President Obama denounced a group of Republican senators Monday for warning Iran that any nuclear deal could be a temporary one, calling it an attempt to undermine the administration’s foreign policy.
“It’s somewhat ironic to see some members of Congress wanting to make common cause with the hardliners in Iran,” Obama said of an open letter from Republicans who have questioned the prospect of a nuclear agreement. “It’s an unusual coalition.”
In the letter to Iran’s leaders, 47 Senate Republicans said that any deal is only an “executive agreement” that may not last beyond Obama’s presidency, which ends on Jan. 20, 2017.
“The next president could revoke such an executive agreement with the stroke of a pen and future Congresses could modify the terms of the agreement at any time,” said the letter pushed primarily by Sen. Tom Cotton, R-Ark.
As the United States and allies talk to Iran about a deal to block any nuclear weapons program in exchange for a reduction of sanctions, White House spokesman Josh Earnest described the Republican letter as “the continuation of a partisan strategy to undermine the president’s ability to conduct foreign policy.”
The letter is essentially designed to “throw sand in the gears” of ongoing talks, Earnest said, and is not a “role that our Founding Fathers envisioned for Congress to play when it comes to foreign policy.”
Obama, speaking after a meeting with European Council President Donald Tusk, noted there is not yet an agreement with Iran. If there is, the president said, “then we’ll be able to make the case to the American people, and I’m confident we’ll be able to implement it.”
Iran’s foreign minister, Javad Zarif, dismissed the letter as “mostly a propaganda ploy” by critics of his country.
“It is very interesting that while negotiations are still in progress — and while no agreement has been reached — some political pressure groups are so afraid even of the prospect of an agreement that they resort to unconventional methods, unprecedented in diplomatic history,” he said in a statement.
In recent weeks, the Obama administration criticized the House Republican leadership for inviting Israel Prime Minister Benjamin Netanyahu to address a joint session of Congress about Iran.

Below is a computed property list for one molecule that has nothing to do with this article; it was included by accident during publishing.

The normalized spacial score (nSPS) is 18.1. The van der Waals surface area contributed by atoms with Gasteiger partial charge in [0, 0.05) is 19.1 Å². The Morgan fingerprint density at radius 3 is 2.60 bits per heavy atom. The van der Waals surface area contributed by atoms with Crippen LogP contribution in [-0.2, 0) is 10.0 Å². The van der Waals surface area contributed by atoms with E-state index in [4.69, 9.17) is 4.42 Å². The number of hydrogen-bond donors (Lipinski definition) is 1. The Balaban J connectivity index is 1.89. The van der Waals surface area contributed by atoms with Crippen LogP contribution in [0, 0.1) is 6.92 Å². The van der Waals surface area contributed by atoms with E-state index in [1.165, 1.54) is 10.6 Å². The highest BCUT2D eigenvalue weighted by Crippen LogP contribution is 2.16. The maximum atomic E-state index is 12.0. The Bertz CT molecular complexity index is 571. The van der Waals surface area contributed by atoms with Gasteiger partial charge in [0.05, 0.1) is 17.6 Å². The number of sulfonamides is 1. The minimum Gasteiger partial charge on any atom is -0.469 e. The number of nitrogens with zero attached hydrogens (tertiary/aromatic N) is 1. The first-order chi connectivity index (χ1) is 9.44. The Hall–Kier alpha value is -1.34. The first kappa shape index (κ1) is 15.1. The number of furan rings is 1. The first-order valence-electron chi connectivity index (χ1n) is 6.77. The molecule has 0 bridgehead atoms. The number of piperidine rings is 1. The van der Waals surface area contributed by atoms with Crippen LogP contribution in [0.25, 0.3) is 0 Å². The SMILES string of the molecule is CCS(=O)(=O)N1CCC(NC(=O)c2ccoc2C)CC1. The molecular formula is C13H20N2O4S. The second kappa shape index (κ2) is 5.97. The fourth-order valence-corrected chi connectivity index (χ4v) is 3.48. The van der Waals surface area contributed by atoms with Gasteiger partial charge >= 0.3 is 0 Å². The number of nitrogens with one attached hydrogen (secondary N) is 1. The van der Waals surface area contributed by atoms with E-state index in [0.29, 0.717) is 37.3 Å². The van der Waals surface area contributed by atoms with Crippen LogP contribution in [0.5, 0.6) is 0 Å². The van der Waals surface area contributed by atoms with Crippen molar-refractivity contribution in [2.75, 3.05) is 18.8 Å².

As congressional Republicans and others applauded, Netanyahu questioned whether an agreement would deter Iran from seeking the means to make nuclear weapons.
Iran says that it is not trying to secure a nuclear weapon and that its program is designed for peaceful energy purposes.
The United States, allies and Iran are looking to establish at least the framework of an agreement by the end of the month.
Some members of Congress have objected to the prospect that Obama might not submit an Iran agreement for congressional approval. They have also discussed the possibility of increasing sanctions on Iran, though Obama administration officials have said that move would hurt negotiations.
In their open letter to Iran, the Senate Republicans told that nation’s leaders they “may not fully understand our constitutional system. … Anything not approved by Congress is a mere executive agreement.”
Criticizing that letter, Earnest noted that many signers simply oppose any nuclear agreement with Iran. The White House spokesman said that forgoing a deal risks a “military option” when it comes to the disputed Iranian nuclear deal. He said any agreement would include “intrusive inspection measures” to make sure Iran is not seeking a weapon.
“The rush to war or at least the rush to the military option that many Republicans are advocating is not at all in the best interest of the United States,” Earnest said.
Obama himself said he will sign an agreement only if it prevents Iran from getting a nuclear weapons.
“I would say that over the next month or so we’re going to be able to determine whether or not their system is able to accept what would be an extraordinarily reasonable deal,” Obama told CBS News over the weekend.
He added: “If we are able to verify that in fact they are not developing weapons systems, then there’s a deal to be had. But that’s going to require them to accept the kind of verification and constraints on their program that so far, at least, they have not been willing to say yes to.”
By USA Today